Seven Reasons Why Los Angeles Should Prepare for The Big One.. Now
1. In 2002, a scientific study was published in the Bulletin of the Seismological Society of America. Led by T.R. Topposada, what they found was that destructive earthquakes in northern California were preceded by a larger frequency than usual of 5.5 or greater earthquakes. For example, the 1906 San Francisco earthquake was foreshadowed by 18 quakes in the same general area for the 26 years just before it occurred (followed by decades of relative calm).
Using a database supplied by the USGS' web site, I searched for earthquakes in a 175 kilometer radius surrounding the epicenter of the 1906 earthquake and came up with 20 quakes of 5.5 or greater. Doing a similar search for quakes in a 175 kilometer radius surrounding Los Angeles for the past 26 years, I also came up with 20 such quakes (both results are shown below).
2. A scientific study headed by Sinan Akciz, was published in the September issue of Geology magazine in 2010, related to the most up to date estimates of how often residents of Los Angeles can expect super quakes to occur. Ten years ago seismologists would have said that there is probably a better chance that such a quake would occur 50 years from now than now. They've since discovered that we are past due rather than expecting it at some point later down the road. In other words it is more likely to happen now than 50 years from now.
3. Recently there was an earthquake swarm in Brawley, California (not far from the Mexican border). The largest of the quakes it produced was a 5.5 magnitude event (on 8/26/12). There were swarms in the same area preceding the destructive southern California quakes of 1933 and 1971 (per USGS seismologist Lucy Jones to City News Service).
4. Most earthquakes in the world border the pacific ocean in what is termed the Ring of Fire. Usually the lions share of such quakes occur in the western portion of this ring. Lately, it has been just the opposite, with many large events happening in Alaska, the west coast of Canada, Mexico, Central America, and the north portion of South America (see map at top of page). With the exception of a magnitude 5.3 event in King City, California, the west coast of the U.S. has been relatively quite. It would appear that this area represents a gap of inactivity on the eastern side of the Ring of Fire that may be the calm before a storm.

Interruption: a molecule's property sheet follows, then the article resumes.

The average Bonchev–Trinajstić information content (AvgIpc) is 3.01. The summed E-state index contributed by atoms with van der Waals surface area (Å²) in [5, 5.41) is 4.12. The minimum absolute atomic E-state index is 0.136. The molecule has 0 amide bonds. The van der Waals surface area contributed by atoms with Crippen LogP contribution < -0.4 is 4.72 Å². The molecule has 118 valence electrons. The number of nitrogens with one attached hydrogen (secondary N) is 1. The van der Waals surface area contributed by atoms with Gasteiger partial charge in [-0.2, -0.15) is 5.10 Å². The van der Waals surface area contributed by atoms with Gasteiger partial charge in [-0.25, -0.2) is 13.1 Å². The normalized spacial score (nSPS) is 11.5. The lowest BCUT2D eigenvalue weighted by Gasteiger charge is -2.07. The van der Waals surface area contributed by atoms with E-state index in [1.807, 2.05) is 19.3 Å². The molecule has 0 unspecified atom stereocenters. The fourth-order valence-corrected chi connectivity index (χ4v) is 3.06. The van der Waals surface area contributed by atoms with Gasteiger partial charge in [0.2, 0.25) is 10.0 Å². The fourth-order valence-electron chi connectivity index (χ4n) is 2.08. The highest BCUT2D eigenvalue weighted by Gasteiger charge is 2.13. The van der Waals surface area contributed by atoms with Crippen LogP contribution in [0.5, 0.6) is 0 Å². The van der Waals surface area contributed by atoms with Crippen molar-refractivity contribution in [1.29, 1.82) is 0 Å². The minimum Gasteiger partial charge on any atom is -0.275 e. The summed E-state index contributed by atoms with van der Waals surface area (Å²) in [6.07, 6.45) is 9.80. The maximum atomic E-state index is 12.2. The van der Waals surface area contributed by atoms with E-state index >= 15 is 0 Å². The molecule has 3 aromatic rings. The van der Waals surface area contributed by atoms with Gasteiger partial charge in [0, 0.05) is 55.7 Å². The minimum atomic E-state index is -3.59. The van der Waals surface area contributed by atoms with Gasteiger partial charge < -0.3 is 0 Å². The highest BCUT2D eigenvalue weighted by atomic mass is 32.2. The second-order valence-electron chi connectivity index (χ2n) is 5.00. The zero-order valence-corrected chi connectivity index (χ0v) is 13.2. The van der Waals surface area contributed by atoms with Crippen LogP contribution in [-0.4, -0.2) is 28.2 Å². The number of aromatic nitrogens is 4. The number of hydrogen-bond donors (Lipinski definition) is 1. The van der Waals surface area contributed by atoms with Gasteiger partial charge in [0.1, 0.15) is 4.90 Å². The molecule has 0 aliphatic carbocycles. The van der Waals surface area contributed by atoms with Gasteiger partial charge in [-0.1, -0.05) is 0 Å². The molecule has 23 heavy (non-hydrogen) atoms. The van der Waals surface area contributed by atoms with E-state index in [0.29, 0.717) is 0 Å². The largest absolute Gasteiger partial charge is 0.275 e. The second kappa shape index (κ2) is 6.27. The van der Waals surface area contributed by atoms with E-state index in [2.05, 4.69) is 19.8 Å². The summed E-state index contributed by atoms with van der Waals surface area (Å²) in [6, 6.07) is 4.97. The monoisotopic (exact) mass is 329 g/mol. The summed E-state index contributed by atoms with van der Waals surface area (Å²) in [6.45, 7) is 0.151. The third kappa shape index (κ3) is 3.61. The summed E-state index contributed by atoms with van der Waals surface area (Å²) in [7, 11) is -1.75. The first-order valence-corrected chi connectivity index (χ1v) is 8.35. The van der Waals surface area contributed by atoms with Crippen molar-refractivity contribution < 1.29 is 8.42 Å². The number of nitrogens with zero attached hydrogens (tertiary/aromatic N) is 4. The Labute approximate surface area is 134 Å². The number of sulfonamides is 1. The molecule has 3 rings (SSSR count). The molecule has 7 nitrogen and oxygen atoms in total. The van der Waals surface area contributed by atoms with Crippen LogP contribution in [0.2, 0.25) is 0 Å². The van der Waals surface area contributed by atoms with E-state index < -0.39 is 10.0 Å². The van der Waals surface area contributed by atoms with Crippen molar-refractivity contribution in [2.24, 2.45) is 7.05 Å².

5. Before major quakes there are often smaller quakes that precede the main event, occurring at either end of where the fault will later rupture. Scientists are finding that this is not only true locally, but globally as well. In other words, the recent 5.3 magnitude quake in King City in the north and the 5.5 magnitude quake produced by the swarm in Brawly in the south, could be marking both ends of a fault rupture to a mega quake to come in the near future. Similarly, the large quakes along the Ring of Fire that recently occurred north and south of the west coast of the United States define a gap that could be a ticking time bomb with the count down perhaps nearing its end.
6. Earthquake scientists used to estimate that the Big One to come would be in the 7.5 to 7.9 range. They now feel that the upper range is more likely 8.1 magnitude (see the LA Times of 10/10/10). Since the scale is logarithmic, an 8.1 magnitude event would be twice as powerful as one of 7.9 magnitude.
7. An 8.1 magnitude quake would be caused by rupturing together of the two segments along the San Andreas fault that ruptured separately in 1812 and 1857. But there was another huge quake about 310 years ago that ruptured south of the San Gabriel mountains (in the Indio-Coachella Valley) that is also due to happen (even more likely than for either of or both of the two segments that ruptured in 1812 and 1857). It is quite possible that a rupture of the fault on a grand scale in either one of these locations could trigger an earthquake in the other location nearly simultaneously, producing perhaps the largest earthquake in California for over a thousand years (see "How One Major Southland Earthquake Could Become Two" by Gary London at examiner.com dated 8/5/12).
The only ray of temporary hope I see is that, although there always isn't going to be a preshock in the area of the future epicenter of a destructive earthquake, usually there will be one. There was a 5.4 magnitude quake that preceded the Loma Prieta earthquake of October 1989, 71 days before the main event. It would not surprise me if the Los Angeles area experiences a quake in at least the 5.3 to 6.2 magnitude range during the next month. If it does then it will definitely be the time to seriously prepare for a much more destructive earthquake to follow (if it isn't already).
© 2012 Joseph Ritrovato